The carpenter from Aspliden

Hultdin System AB was founded in 1928 by Waldemar Hultdin. He began his career as a carpenter in the village of Aspliden, deep in the interior of County Västerbotten in northern Sweden. At first, Waldemar made furniture, but once all the families in the village had all they needed, he made the strategic decision to found a forge.

Putting his plan into action, after three days’ training in the nearby village of Malå, Waldemar changed career paths and entered the world of horse-drawn carriages. For some 20 years, he manufactured carriages, sleds, and tools for handling timber. Initially, Waldemar worked alone, but after a few years his two sons Gustav and Ove joined him.

In 1956, Hultdins took on its first permanent employee, Haldo Hultdin. At that time, the company had also begun developing forestry equipment for agricultural tractors. The tractors were equipped with a roof-mounted crane and grapple and half tracks were fitted for increased maneuverability.

By 1963, the company had grown to number 30 employees and generate annual sales of SEK 2 million. A large order from the cooperative Norrbottens Lantmän for 45 complete tractors equipped with three-quarter tracks and factory mounted cranes further highlighted the issue of growth, so Hultdins decided to move to new premises in Malå.

1965 saw the start of the Partraktor project, together with the then local dealer for Nuffield engines. The Partraktor was an agricultural and forestry tractor with two engines, each independently powering the tracks on one side of the machine. The machine was steered by altering the speed of each engine and its off-road maneuverability was unsurpassed. The project proved a great success and about forty machines were built.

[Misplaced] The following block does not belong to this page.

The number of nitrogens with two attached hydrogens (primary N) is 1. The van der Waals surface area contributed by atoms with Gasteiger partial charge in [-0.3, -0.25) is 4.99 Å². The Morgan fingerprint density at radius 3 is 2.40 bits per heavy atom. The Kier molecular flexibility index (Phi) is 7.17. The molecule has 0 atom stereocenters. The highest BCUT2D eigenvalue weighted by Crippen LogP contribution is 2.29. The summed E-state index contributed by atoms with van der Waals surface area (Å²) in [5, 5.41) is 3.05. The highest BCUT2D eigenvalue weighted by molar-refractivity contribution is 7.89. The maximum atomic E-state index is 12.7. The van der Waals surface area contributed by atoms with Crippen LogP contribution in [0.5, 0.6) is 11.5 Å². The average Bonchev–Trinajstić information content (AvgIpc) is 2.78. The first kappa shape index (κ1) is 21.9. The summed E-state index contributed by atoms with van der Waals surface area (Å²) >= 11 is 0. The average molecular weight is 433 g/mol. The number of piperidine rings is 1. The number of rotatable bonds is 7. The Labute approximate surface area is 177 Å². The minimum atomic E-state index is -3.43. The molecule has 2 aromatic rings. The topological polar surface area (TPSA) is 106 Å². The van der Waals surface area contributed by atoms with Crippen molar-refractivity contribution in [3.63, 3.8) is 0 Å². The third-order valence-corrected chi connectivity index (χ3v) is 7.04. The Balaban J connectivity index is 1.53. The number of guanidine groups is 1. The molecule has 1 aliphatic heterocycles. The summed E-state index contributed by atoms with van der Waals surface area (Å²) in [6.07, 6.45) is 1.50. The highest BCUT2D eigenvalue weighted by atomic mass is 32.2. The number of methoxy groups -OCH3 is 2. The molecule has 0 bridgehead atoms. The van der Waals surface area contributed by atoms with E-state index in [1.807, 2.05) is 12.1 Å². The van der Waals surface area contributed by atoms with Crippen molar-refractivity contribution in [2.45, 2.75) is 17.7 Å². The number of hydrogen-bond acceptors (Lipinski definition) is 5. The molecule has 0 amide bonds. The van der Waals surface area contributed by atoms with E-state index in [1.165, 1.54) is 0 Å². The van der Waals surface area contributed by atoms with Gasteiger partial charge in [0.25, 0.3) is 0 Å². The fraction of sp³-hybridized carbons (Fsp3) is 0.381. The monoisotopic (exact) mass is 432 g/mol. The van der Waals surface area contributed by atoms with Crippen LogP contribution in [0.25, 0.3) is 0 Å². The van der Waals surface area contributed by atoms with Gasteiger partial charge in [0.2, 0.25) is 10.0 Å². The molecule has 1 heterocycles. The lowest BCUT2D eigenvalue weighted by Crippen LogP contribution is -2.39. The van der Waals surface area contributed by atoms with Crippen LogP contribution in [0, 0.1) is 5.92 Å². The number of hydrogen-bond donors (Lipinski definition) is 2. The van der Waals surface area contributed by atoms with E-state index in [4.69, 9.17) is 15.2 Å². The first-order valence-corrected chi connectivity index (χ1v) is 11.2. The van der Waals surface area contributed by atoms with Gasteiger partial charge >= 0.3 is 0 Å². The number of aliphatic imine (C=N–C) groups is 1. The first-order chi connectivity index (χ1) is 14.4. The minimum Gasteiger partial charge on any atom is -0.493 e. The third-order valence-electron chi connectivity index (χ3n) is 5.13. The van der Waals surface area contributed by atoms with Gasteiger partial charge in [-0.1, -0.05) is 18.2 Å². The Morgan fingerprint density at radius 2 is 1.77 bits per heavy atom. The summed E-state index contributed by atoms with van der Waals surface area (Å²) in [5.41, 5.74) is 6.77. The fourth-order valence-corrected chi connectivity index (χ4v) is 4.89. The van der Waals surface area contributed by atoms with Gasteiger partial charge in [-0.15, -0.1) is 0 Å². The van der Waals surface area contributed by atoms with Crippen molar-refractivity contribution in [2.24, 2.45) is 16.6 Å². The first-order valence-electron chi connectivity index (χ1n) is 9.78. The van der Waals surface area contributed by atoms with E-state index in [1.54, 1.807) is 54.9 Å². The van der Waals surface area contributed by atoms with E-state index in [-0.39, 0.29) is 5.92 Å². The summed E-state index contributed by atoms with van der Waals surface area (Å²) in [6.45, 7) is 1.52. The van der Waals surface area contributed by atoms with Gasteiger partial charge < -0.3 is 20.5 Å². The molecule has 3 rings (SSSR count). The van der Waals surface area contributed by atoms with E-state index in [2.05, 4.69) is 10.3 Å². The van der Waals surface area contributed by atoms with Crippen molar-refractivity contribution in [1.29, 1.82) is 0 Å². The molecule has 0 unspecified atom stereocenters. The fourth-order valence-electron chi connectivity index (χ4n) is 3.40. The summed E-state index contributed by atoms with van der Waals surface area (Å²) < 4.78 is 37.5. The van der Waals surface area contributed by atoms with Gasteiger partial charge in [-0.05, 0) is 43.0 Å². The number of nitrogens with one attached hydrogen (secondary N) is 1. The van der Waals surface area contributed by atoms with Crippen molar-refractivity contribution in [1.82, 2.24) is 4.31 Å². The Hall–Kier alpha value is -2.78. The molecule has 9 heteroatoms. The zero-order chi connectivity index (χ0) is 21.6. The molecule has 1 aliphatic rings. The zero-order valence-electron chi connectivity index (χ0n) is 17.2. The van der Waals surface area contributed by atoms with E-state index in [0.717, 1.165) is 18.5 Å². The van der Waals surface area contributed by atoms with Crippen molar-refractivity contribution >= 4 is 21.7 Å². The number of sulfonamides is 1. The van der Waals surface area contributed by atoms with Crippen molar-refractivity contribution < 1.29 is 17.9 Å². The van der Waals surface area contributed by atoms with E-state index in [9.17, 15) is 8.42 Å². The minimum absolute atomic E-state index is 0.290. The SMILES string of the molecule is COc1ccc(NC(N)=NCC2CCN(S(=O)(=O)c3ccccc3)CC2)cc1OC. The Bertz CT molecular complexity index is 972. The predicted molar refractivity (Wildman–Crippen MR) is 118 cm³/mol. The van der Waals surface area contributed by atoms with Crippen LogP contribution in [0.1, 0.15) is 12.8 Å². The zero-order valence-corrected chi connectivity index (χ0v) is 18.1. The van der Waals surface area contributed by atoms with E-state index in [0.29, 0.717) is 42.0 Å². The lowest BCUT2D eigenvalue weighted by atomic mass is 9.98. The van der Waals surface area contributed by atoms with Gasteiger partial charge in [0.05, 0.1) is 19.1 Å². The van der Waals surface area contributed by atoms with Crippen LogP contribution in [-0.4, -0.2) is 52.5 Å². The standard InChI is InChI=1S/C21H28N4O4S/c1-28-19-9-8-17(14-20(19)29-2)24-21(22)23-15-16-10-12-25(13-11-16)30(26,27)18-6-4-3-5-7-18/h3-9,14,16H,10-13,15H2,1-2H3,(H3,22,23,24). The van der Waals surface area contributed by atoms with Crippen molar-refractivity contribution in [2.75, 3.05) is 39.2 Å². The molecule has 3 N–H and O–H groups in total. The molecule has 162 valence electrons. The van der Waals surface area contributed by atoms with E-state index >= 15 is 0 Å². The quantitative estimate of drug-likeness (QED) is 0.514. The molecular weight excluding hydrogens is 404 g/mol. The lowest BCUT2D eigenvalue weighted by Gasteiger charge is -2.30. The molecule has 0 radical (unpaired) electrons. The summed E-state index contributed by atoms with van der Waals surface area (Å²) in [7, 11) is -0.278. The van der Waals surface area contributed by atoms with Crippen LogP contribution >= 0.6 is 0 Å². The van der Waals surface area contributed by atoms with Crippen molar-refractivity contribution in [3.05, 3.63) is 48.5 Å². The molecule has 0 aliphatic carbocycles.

Soon, however, any glimmer of hope in the forests of Lapland was extinguished. The Partraktor’s future turned bleak as the Swedish Road Administration refused to approve its use on public roads. A diligent civil servant at the SRA couldn’t let go of the fact that the machine’s steering worsened as its speed increased, and the Partraktor story ended here.

After 1970, the company grew as a subcontractor in the mechanical engineering industry. Hultdins manufactured everything from mine carts to painting robots, but now and again even produced proprietary products.

During the mid-1970s, Hultdins had almost one hundred employees in Malå. In the early 1980s, a new strategy was drawn up, resulting in the Hultdins we know today. The focus was to be proprietary products, and they were to be found at the tip of a crane.